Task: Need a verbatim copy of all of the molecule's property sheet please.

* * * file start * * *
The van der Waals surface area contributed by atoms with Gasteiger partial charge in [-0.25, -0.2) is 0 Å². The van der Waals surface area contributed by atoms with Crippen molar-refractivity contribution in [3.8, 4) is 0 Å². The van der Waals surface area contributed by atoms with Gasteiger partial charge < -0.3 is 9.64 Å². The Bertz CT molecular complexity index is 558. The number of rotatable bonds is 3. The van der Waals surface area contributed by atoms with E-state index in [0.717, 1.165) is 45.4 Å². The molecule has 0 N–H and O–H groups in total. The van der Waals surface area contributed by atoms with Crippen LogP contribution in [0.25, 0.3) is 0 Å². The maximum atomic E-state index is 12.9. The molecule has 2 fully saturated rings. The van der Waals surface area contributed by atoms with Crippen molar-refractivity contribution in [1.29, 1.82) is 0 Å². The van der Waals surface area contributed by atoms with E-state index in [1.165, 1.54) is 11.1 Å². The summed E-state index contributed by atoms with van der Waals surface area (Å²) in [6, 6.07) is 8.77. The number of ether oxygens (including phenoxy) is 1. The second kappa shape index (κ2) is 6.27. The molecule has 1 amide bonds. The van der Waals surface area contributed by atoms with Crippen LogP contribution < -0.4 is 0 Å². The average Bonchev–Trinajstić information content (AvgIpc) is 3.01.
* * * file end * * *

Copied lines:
The van der Waals surface area contributed by atoms with Gasteiger partial charge in [-0.25, -0.2) is 0 Å². The van der Waals surface area contributed by atoms with Crippen molar-refractivity contribution in [3.8, 4) is 0 Å². The van der Waals surface area contributed by atoms with Gasteiger partial charge < -0.3 is 9.64 Å². The Bertz CT molecular complexity index is 558. The number of rotatable bonds is 3. The van der Waals surface area contributed by atoms with E-state index in [0.717, 1.165) is 45.4 Å². The molecule has 0 N–H and O–H groups in total. The van der Waals surface area contributed by atoms with Crippen LogP contribution in [0.25, 0.3) is 0 Å². The maximum atomic E-state index is 12.9. The molecule has 2 fully saturated rings. The van der Waals surface area contributed by atoms with Crippen molar-refractivity contribution in [1.29, 1.82) is 0 Å². The van der Waals surface area contributed by atoms with E-state index in [1.165, 1.54) is 11.1 Å². The summed E-state index contributed by atoms with van der Waals surface area (Å²) in [6, 6.07) is 8.77. The number of ether oxygens (including phenoxy) is 1. The second kappa shape index (κ2) is 6.27. The molecule has 1 amide bonds. The van der Waals surface area contributed by atoms with Crippen LogP contribution < -0.4 is 0 Å². The average Bonchev–Trinajstić information content (AvgIpc) is 3.01.